They think it’s all over… it is now!
We wrote previously about Lionel Messi's success against Massi, the famous Spanish cycling brand, back in 2018, when the General Court of the European Union ruled that the world-famous footballer could finally register his name as a trade mark. The decision came after a lengthy dispute in which Massi opposed the trade mark application on the grounds that ‘Messi’ and ‘Massi’ were very similar and likely to give rise to consumer confusion when used in relation to the same or similar goods. Since then, Massi filed an appeal to the European Court of Justice (ECJ) to have the decision overturned.
The ECJ dismissed the appeal. In doing so, it ruled that the General Court was right to take into account the reputation of the now six-time winner of the Ballon d’Or, “who is famous throughout the world and as a public figure”, when considering whether consumers would be confused by the two marks. It held that the name ‘Messi’ was likely to mean something to anyone able to access generally-available media sources such as TV and radio, irrespective of any desire to follow football. On that basis, there was no scope for consumer confusion, and it was only right that he should be able to trade mark his name.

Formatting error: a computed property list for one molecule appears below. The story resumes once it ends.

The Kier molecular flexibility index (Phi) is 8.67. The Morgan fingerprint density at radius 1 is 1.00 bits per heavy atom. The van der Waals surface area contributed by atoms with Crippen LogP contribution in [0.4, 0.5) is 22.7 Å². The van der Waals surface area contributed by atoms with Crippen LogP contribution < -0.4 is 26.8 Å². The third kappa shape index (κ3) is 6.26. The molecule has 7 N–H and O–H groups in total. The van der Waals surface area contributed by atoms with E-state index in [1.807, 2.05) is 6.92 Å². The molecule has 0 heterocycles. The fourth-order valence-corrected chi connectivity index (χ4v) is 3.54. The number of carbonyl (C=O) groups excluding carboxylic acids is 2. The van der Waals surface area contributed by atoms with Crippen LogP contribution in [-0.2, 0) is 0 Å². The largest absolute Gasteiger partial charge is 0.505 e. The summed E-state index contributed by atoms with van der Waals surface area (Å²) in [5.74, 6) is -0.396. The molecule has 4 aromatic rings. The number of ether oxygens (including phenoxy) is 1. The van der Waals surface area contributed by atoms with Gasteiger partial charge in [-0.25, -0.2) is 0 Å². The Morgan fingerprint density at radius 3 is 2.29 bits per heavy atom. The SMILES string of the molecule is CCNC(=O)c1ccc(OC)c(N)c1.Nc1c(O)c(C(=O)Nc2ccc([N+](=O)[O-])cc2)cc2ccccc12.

This latest ruling, from the most senior court in the European Union, serves as a useful reminder that exceptionally well-known celebrities may find it easier to register their name (or persona) as a trade mark, even against a landscape of similar marks. Conversely, however, when it comes to enforcing his Messi mark (against a fictional mark for ‘Mossi’, for example), his fame and reputation may also negate a likelihood of confusion and therefore limit his ability to take effective enforcement action.
For more information on trade marks, contact Gavin Stenton.
This article has been co-written with Hannah Fricker, a trainee solicitor in the commercial, IP and IT team.